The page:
Health services to activate pandemic preparedness plans
Yesterday the World Health Organisation (WHO) raised the pandemic alert level to phase five, after it was determined that the H1N1 virus has adapted itself sufficiently to become easily transmittable between humans and after the virus was confirmed to have spread to two countries in the same WHO region. Raising the pandemic threat level one phase higher means that Finland will continue to implement its national pandemic preparedness plan.
In this phase according to the pandemic preparedness plan hospitals and health centres prepare for a growth in the patient numbers and check their preparedness plans, central administration reinforces the coordination of leadership and prepares for using the stockpiled drugs.
Sectors outside the health care prepare for the implementation of their own plans.
The Ministry of Social Affairs and Health constructs a follow-up of the situation of the healthcare professionals together with the State Provincial Offices.
The Ministry of Social Affairs and Health has today given instructions to doctors and pharmacies, which aim to ensure that the antiviral drugs are prescribed only for the active cases.
In addition to Mexico, a small number of local influenza epidemics or isolated cases have been reported around North America, with isolated cases also confirmed in Europe and Asia. It is likely that we will see an increased number of laboratory-confirmed cases over the next few days as monitoring systems take effect. Because it is a new strain of virus, there is still insufficient data available on human-to-human transmission and the infection's levels of severity.
At the moment, the WHO advises countries not to restrict international travel or close borders. The Finnish Ministry for Foreign Affairs has advised people to avoid all non-essential travel to areas in the US and Mexico where there have been confirmed cases of infections.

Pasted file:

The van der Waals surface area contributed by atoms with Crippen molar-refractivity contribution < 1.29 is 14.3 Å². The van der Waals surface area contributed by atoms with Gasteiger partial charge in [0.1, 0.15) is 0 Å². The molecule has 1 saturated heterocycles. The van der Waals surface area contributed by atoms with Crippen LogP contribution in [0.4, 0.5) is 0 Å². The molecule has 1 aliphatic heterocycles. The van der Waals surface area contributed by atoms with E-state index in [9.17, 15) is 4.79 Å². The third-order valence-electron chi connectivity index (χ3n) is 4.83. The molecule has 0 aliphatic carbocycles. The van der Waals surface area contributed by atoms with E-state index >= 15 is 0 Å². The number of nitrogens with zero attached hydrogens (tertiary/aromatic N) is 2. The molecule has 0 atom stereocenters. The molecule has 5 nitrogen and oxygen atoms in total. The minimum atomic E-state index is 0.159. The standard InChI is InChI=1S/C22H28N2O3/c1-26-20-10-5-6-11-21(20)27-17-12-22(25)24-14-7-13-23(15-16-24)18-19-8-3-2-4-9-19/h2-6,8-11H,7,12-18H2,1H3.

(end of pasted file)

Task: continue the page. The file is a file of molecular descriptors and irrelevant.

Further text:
The National Institute for Health and Welfare (THL) has today supplied Helsinki Airport with a set of instructions to be distributed to passengers retuning to Finland. The instructions are also being distributed at other airports in Finland by Finavia, the Finnish aviation authority.Face masks do not protect against all modes of transmission
When people already infected with influenza cough or sneeze they send respiratory droplets through the air. These droplets can extend to about one metre. Influenza can also be transmitted by hands contaminated with the virus. Regular hand-washing prevents healthy individuals from contracting the disease and people with flu-like symptoms from spreading the infection. People should immediately wash their hands with soap and water after they cough or sneeze. Alcohol-based hand sanitizers can also be effective.
Using face masks incorrectly may even increase the risk of infection. The WHO and the European Centre of Disease Prevention and Control (ECDC) do not recommend that people who show no symptoms of influenza use face masks.
People seeking medical attention at local health care units may be provided with paper face masks to protect staff and other patients from the infection.
Hospitals have their own instructions for staff on using respirators, for example, in cases where patients undergo procedures that produce fine aerosols.More information
Tapani Melkas, Director, Ministry of Social Affairs and Health, tel. +358 9 160 738 86
Merja Saarinen, Ministerial Counsellor, Health/Medical Affairs, Ministry of Social Affairs and Health, tel. +358 9 160 740 30
Olli Haikala, Senior Medical Officer, Ministry of Social Affairs and Health, tel. +358 9 160 732 14
Juhani Eskola, Deputy Director General, National Institute for Health and Welfare (THL), tel. +358 20 610 6006